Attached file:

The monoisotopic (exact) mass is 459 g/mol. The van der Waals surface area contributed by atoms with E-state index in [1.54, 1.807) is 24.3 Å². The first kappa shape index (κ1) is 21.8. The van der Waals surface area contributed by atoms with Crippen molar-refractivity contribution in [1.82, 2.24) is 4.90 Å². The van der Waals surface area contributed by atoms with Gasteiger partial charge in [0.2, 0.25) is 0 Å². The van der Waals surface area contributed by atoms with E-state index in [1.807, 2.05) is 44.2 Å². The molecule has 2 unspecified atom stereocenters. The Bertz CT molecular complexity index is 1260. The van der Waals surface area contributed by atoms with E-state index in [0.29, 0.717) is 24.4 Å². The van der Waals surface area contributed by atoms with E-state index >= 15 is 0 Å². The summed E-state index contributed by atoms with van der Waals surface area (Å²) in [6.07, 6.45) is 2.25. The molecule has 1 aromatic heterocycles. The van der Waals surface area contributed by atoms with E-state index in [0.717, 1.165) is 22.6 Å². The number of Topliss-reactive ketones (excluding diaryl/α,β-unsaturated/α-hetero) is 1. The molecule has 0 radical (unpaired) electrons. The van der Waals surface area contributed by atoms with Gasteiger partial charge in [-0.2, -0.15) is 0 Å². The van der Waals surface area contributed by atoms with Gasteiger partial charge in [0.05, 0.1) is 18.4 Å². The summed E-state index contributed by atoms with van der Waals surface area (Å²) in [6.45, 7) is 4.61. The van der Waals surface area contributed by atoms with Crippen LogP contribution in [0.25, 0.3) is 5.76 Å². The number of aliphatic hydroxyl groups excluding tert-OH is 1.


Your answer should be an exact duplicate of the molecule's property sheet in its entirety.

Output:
The monoisotopic (exact) mass is 459 g/mol. The van der Waals surface area contributed by atoms with E-state index in [1.54, 1.807) is 24.3 Å². The first kappa shape index (κ1) is 21.8. The van der Waals surface area contributed by atoms with Crippen molar-refractivity contribution in [1.82, 2.24) is 4.90 Å². The van der Waals surface area contributed by atoms with Gasteiger partial charge in [0.2, 0.25) is 0 Å². The van der Waals surface area contributed by atoms with E-state index in [1.807, 2.05) is 44.2 Å². The molecule has 2 unspecified atom stereocenters. The Bertz CT molecular complexity index is 1260. The van der Waals surface area contributed by atoms with E-state index in [0.29, 0.717) is 24.4 Å². The van der Waals surface area contributed by atoms with E-state index >= 15 is 0 Å². The summed E-state index contributed by atoms with van der Waals surface area (Å²) in [6.07, 6.45) is 2.25. The molecule has 1 aromatic heterocycles. The van der Waals surface area contributed by atoms with E-state index in [0.717, 1.165) is 22.6 Å². The number of Topliss-reactive ketones (excluding diaryl/α,β-unsaturated/α-hetero) is 1. The molecule has 0 radical (unpaired) electrons. The van der Waals surface area contributed by atoms with Gasteiger partial charge in [-0.2, -0.15) is 0 Å². The van der Waals surface area contributed by atoms with Gasteiger partial charge in [0.05, 0.1) is 18.4 Å². The summed E-state index contributed by atoms with van der Waals surface area (Å²) in [6.45, 7) is 4.61. The van der Waals surface area contributed by atoms with Crippen LogP contribution in [0.25, 0.3) is 5.76 Å². The number of aliphatic hydroxyl groups excluding tert-OH is 1.